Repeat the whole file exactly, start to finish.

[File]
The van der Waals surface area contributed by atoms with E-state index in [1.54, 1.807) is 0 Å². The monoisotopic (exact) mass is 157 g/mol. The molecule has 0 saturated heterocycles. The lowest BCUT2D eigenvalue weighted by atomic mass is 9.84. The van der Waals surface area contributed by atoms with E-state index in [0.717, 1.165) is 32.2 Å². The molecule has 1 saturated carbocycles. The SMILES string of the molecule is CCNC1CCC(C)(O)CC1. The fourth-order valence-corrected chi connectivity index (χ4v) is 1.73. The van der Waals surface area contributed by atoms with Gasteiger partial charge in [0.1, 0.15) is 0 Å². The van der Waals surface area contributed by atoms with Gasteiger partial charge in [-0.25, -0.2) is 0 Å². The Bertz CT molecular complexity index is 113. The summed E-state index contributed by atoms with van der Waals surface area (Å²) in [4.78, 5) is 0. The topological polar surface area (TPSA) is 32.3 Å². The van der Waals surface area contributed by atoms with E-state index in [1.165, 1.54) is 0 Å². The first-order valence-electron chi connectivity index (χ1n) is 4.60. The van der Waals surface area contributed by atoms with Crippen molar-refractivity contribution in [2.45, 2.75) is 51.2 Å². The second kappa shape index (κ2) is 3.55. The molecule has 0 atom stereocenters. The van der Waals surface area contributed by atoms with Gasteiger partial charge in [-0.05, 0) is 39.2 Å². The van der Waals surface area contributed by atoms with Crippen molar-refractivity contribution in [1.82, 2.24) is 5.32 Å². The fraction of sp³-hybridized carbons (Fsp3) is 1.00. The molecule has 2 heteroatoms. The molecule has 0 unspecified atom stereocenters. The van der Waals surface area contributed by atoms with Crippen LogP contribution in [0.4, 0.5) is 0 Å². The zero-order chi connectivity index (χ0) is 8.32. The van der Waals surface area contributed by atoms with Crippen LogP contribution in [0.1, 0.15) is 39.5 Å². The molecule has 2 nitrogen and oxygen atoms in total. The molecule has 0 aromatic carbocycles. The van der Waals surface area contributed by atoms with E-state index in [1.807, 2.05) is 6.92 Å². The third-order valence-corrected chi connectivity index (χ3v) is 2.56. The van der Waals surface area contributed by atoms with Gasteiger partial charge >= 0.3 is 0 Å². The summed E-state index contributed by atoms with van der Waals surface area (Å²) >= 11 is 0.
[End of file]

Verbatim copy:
The van der Waals surface area contributed by atoms with E-state index in [1.54, 1.807) is 0 Å². The monoisotopic (exact) mass is 157 g/mol. The molecule has 0 saturated heterocycles. The lowest BCUT2D eigenvalue weighted by atomic mass is 9.84. The van der Waals surface area contributed by atoms with E-state index in [0.717, 1.165) is 32.2 Å². The molecule has 1 saturated carbocycles. The SMILES string of the molecule is CCNC1CCC(C)(O)CC1. The fourth-order valence-corrected chi connectivity index (χ4v) is 1.73. The van der Waals surface area contributed by atoms with Gasteiger partial charge in [0.1, 0.15) is 0 Å². The van der Waals surface area contributed by atoms with Gasteiger partial charge in [-0.25, -0.2) is 0 Å². The Bertz CT molecular complexity index is 113. The summed E-state index contributed by atoms with van der Waals surface area (Å²) in [4.78, 5) is 0. The topological polar surface area (TPSA) is 32.3 Å². The van der Waals surface area contributed by atoms with E-state index in [1.165, 1.54) is 0 Å². The first-order valence-electron chi connectivity index (χ1n) is 4.60. The van der Waals surface area contributed by atoms with Crippen molar-refractivity contribution in [2.45, 2.75) is 51.2 Å². The second kappa shape index (κ2) is 3.55. The molecule has 0 atom stereocenters. The van der Waals surface area contributed by atoms with Gasteiger partial charge in [-0.05, 0) is 39.2 Å². The van der Waals surface area contributed by atoms with Crippen molar-refractivity contribution in [1.82, 2.24) is 5.32 Å². The fraction of sp³-hybridized carbons (Fsp3) is 1.00. The molecule has 2 heteroatoms. The molecule has 0 unspecified atom stereocenters. The van der Waals surface area contributed by atoms with Crippen LogP contribution in [0.4, 0.5) is 0 Å². The zero-order chi connectivity index (χ0) is 8.32. The van der Waals surface area contributed by atoms with Crippen LogP contribution in [0.1, 0.15) is 39.5 Å². The molecule has 2 nitrogen and oxygen atoms in total. The molecule has 0 aromatic carbocycles. The van der Waals surface area contributed by atoms with E-state index in [1.807, 2.05) is 6.92 Å². The third-order valence-corrected chi connectivity index (χ3v) is 2.56. The van der Waals surface area contributed by atoms with Gasteiger partial charge >= 0.3 is 0 Å². The summed E-state index contributed by atoms with van der Waals surface area (Å²) >= 11 is 0.